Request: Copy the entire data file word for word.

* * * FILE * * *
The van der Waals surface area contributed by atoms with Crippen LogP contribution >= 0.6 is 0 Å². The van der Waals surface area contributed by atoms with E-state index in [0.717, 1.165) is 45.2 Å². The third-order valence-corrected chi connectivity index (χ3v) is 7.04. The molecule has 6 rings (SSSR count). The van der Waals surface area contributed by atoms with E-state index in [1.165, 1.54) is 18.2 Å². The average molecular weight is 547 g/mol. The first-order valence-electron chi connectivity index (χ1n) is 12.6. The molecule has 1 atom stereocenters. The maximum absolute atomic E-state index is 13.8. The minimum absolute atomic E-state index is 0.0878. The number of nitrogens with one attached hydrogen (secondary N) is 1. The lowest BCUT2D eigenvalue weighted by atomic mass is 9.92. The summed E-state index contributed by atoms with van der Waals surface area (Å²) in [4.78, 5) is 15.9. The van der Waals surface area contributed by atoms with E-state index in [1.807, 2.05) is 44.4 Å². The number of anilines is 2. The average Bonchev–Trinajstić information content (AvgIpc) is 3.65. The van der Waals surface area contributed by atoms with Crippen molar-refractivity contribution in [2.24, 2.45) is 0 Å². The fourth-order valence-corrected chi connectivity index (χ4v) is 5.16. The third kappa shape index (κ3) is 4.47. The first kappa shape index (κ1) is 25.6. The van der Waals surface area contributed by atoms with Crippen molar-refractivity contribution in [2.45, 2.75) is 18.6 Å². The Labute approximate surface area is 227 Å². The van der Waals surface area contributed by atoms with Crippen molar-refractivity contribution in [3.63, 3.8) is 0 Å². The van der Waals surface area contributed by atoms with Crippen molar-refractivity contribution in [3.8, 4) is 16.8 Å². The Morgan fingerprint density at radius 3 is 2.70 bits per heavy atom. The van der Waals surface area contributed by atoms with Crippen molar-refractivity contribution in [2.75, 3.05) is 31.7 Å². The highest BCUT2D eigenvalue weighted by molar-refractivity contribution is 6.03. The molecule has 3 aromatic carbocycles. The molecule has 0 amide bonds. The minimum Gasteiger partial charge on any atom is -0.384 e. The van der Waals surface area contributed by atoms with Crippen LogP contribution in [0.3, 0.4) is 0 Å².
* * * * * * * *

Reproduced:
The van der Waals surface area contributed by atoms with Crippen LogP contribution >= 0.6 is 0 Å². The van der Waals surface area contributed by atoms with E-state index in [0.717, 1.165) is 45.2 Å². The third-order valence-corrected chi connectivity index (χ3v) is 7.04. The molecule has 6 rings (SSSR count). The van der Waals surface area contributed by atoms with E-state index in [1.165, 1.54) is 18.2 Å². The average molecular weight is 547 g/mol. The first-order valence-electron chi connectivity index (χ1n) is 12.6. The molecule has 1 atom stereocenters. The maximum absolute atomic E-state index is 13.8. The minimum absolute atomic E-state index is 0.0878. The number of nitrogens with one attached hydrogen (secondary N) is 1. The lowest BCUT2D eigenvalue weighted by atomic mass is 9.92. The summed E-state index contributed by atoms with van der Waals surface area (Å²) in [4.78, 5) is 15.9. The van der Waals surface area contributed by atoms with E-state index in [1.807, 2.05) is 44.4 Å². The number of anilines is 2. The average Bonchev–Trinajstić information content (AvgIpc) is 3.65. The van der Waals surface area contributed by atoms with Crippen molar-refractivity contribution in [2.24, 2.45) is 0 Å². The fourth-order valence-corrected chi connectivity index (χ4v) is 5.16. The third kappa shape index (κ3) is 4.47. The first kappa shape index (κ1) is 25.6. The van der Waals surface area contributed by atoms with Crippen molar-refractivity contribution in [2.45, 2.75) is 18.6 Å². The Labute approximate surface area is 227 Å². The van der Waals surface area contributed by atoms with Crippen molar-refractivity contribution in [3.63, 3.8) is 0 Å². The van der Waals surface area contributed by atoms with Crippen molar-refractivity contribution in [3.8, 4) is 16.8 Å². The Morgan fingerprint density at radius 3 is 2.70 bits per heavy atom. The van der Waals surface area contributed by atoms with Crippen molar-refractivity contribution in [2.75, 3.05) is 31.7 Å². The highest BCUT2D eigenvalue weighted by molar-refractivity contribution is 6.03. The molecule has 3 aromatic carbocycles. The molecule has 0 amide bonds. The minimum Gasteiger partial charge on any atom is -0.384 e. The van der Waals surface area contributed by atoms with Crippen LogP contribution in [0.3, 0.4) is 0 Å².